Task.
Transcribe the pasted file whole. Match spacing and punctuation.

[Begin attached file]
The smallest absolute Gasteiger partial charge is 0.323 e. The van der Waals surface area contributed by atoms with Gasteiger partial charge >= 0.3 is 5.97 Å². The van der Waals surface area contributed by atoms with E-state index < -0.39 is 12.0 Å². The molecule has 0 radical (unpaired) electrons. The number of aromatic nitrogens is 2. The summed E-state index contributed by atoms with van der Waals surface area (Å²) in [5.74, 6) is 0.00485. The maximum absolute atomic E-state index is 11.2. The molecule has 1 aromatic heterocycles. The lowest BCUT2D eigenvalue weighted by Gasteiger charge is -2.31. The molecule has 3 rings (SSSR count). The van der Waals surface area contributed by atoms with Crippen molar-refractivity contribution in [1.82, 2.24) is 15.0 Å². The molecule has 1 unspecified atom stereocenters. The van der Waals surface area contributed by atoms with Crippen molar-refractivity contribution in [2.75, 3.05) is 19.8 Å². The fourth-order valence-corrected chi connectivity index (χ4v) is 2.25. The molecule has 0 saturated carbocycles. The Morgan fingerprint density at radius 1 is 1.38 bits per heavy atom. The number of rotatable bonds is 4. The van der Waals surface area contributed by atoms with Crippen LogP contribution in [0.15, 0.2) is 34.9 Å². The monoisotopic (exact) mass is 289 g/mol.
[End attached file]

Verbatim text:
The smallest absolute Gasteiger partial charge is 0.323 e. The van der Waals surface area contributed by atoms with Gasteiger partial charge >= 0.3 is 5.97 Å². The van der Waals surface area contributed by atoms with E-state index < -0.39 is 12.0 Å². The molecule has 0 radical (unpaired) electrons. The number of aromatic nitrogens is 2. The summed E-state index contributed by atoms with van der Waals surface area (Å²) in [5.74, 6) is 0.00485. The maximum absolute atomic E-state index is 11.2. The molecule has 1 aromatic heterocycles. The lowest BCUT2D eigenvalue weighted by Gasteiger charge is -2.31. The molecule has 3 rings (SSSR count). The van der Waals surface area contributed by atoms with Crippen molar-refractivity contribution in [1.82, 2.24) is 15.0 Å². The molecule has 1 unspecified atom stereocenters. The van der Waals surface area contributed by atoms with Crippen molar-refractivity contribution in [2.75, 3.05) is 19.8 Å². The fourth-order valence-corrected chi connectivity index (χ4v) is 2.25. The molecule has 0 saturated carbocycles. The Morgan fingerprint density at radius 1 is 1.38 bits per heavy atom. The number of rotatable bonds is 4. The van der Waals surface area contributed by atoms with Crippen LogP contribution in [0.15, 0.2) is 34.9 Å². The monoisotopic (exact) mass is 289 g/mol.